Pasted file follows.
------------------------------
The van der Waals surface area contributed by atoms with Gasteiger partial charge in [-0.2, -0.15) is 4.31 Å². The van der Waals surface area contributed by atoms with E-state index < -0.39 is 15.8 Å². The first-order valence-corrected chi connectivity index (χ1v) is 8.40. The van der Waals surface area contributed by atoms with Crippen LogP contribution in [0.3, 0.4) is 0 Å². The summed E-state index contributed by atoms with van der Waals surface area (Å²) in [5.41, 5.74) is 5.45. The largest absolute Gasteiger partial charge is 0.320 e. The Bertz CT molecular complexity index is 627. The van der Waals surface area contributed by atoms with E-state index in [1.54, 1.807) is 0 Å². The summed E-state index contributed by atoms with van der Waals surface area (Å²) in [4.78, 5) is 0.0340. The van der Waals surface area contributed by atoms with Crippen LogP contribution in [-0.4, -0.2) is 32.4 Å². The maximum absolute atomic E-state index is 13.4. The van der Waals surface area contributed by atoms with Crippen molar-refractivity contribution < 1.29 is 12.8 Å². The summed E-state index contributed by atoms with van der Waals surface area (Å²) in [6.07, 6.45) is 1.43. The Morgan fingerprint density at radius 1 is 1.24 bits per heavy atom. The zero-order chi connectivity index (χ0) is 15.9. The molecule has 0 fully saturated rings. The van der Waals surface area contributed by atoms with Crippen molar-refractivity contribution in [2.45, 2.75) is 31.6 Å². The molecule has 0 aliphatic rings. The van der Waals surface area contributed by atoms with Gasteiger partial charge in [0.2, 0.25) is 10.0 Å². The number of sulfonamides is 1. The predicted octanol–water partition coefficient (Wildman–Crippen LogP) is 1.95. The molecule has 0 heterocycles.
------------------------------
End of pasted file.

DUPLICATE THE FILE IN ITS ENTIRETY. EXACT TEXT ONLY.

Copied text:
The van der Waals surface area contributed by atoms with Gasteiger partial charge in [-0.2, -0.15) is 4.31 Å². The van der Waals surface area contributed by atoms with E-state index < -0.39 is 15.8 Å². The first-order valence-corrected chi connectivity index (χ1v) is 8.40. The van der Waals surface area contributed by atoms with Crippen LogP contribution in [0.3, 0.4) is 0 Å². The summed E-state index contributed by atoms with van der Waals surface area (Å²) in [5.41, 5.74) is 5.45. The largest absolute Gasteiger partial charge is 0.320 e. The Bertz CT molecular complexity index is 627. The van der Waals surface area contributed by atoms with E-state index in [1.54, 1.807) is 0 Å². The summed E-state index contributed by atoms with van der Waals surface area (Å²) in [4.78, 5) is 0.0340. The van der Waals surface area contributed by atoms with Crippen LogP contribution in [-0.4, -0.2) is 32.4 Å². The maximum absolute atomic E-state index is 13.4. The van der Waals surface area contributed by atoms with Crippen molar-refractivity contribution < 1.29 is 12.8 Å². The summed E-state index contributed by atoms with van der Waals surface area (Å²) in [6.07, 6.45) is 1.43. The Morgan fingerprint density at radius 1 is 1.24 bits per heavy atom. The zero-order chi connectivity index (χ0) is 15.9. The molecule has 0 fully saturated rings. The van der Waals surface area contributed by atoms with Crippen molar-refractivity contribution in [2.45, 2.75) is 31.6 Å². The molecule has 0 aliphatic rings. The van der Waals surface area contributed by atoms with Gasteiger partial charge in [0.2, 0.25) is 10.0 Å². The number of sulfonamides is 1. The predicted octanol–water partition coefficient (Wildman–Crippen LogP) is 1.95. The molecule has 0 heterocycles.